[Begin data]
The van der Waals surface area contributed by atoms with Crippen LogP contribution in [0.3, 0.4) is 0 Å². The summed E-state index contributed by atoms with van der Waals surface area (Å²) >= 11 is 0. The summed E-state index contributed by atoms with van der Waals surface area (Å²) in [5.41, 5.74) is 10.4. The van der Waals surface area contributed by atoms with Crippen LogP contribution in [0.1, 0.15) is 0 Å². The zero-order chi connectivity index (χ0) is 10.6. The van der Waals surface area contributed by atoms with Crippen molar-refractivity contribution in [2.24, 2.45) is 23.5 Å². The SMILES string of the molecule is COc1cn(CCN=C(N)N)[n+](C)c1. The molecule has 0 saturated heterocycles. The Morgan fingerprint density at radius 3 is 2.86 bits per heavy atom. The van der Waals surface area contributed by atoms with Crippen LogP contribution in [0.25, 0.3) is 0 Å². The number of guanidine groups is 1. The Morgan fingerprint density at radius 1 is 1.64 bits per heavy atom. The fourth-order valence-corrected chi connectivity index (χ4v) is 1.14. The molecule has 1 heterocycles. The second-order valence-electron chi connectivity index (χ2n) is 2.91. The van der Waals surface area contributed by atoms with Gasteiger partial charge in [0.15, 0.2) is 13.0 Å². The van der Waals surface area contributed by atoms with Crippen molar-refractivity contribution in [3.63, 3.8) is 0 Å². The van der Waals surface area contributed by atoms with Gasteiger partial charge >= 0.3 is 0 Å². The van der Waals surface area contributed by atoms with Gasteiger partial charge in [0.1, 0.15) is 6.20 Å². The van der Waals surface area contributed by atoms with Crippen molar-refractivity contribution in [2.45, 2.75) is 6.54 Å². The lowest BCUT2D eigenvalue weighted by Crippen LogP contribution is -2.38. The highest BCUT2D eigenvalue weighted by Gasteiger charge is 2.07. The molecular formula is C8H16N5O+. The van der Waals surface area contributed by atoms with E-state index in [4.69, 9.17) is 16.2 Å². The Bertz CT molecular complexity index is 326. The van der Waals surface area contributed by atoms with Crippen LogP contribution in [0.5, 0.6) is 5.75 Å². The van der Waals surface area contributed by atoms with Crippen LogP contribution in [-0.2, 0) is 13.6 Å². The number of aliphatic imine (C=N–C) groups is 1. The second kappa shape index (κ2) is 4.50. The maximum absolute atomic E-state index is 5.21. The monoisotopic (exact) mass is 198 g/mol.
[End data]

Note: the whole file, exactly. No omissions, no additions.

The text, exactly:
The van der Waals surface area contributed by atoms with Crippen LogP contribution in [0.3, 0.4) is 0 Å². The summed E-state index contributed by atoms with van der Waals surface area (Å²) >= 11 is 0. The summed E-state index contributed by atoms with van der Waals surface area (Å²) in [5.41, 5.74) is 10.4. The van der Waals surface area contributed by atoms with Crippen LogP contribution in [0.1, 0.15) is 0 Å². The zero-order chi connectivity index (χ0) is 10.6. The van der Waals surface area contributed by atoms with Crippen molar-refractivity contribution in [2.24, 2.45) is 23.5 Å². The SMILES string of the molecule is COc1cn(CCN=C(N)N)[n+](C)c1. The molecule has 0 saturated heterocycles. The Morgan fingerprint density at radius 3 is 2.86 bits per heavy atom. The van der Waals surface area contributed by atoms with Crippen LogP contribution in [0.25, 0.3) is 0 Å². The number of guanidine groups is 1. The Morgan fingerprint density at radius 1 is 1.64 bits per heavy atom. The fourth-order valence-corrected chi connectivity index (χ4v) is 1.14. The molecule has 1 heterocycles. The second-order valence-electron chi connectivity index (χ2n) is 2.91. The van der Waals surface area contributed by atoms with Gasteiger partial charge in [0.15, 0.2) is 13.0 Å². The van der Waals surface area contributed by atoms with Crippen molar-refractivity contribution in [3.63, 3.8) is 0 Å². The van der Waals surface area contributed by atoms with Gasteiger partial charge >= 0.3 is 0 Å². The van der Waals surface area contributed by atoms with Gasteiger partial charge in [0.1, 0.15) is 6.20 Å². The van der Waals surface area contributed by atoms with Crippen molar-refractivity contribution in [2.45, 2.75) is 6.54 Å². The lowest BCUT2D eigenvalue weighted by Crippen LogP contribution is -2.38. The highest BCUT2D eigenvalue weighted by Gasteiger charge is 2.07. The molecular formula is C8H16N5O+. The van der Waals surface area contributed by atoms with E-state index in [4.69, 9.17) is 16.2 Å². The Bertz CT molecular complexity index is 326. The van der Waals surface area contributed by atoms with Crippen LogP contribution in [0.5, 0.6) is 5.75 Å². The van der Waals surface area contributed by atoms with Crippen LogP contribution in [-0.2, 0) is 13.6 Å². The number of aliphatic imine (C=N–C) groups is 1. The second kappa shape index (κ2) is 4.50. The maximum absolute atomic E-state index is 5.21. The monoisotopic (exact) mass is 198 g/mol.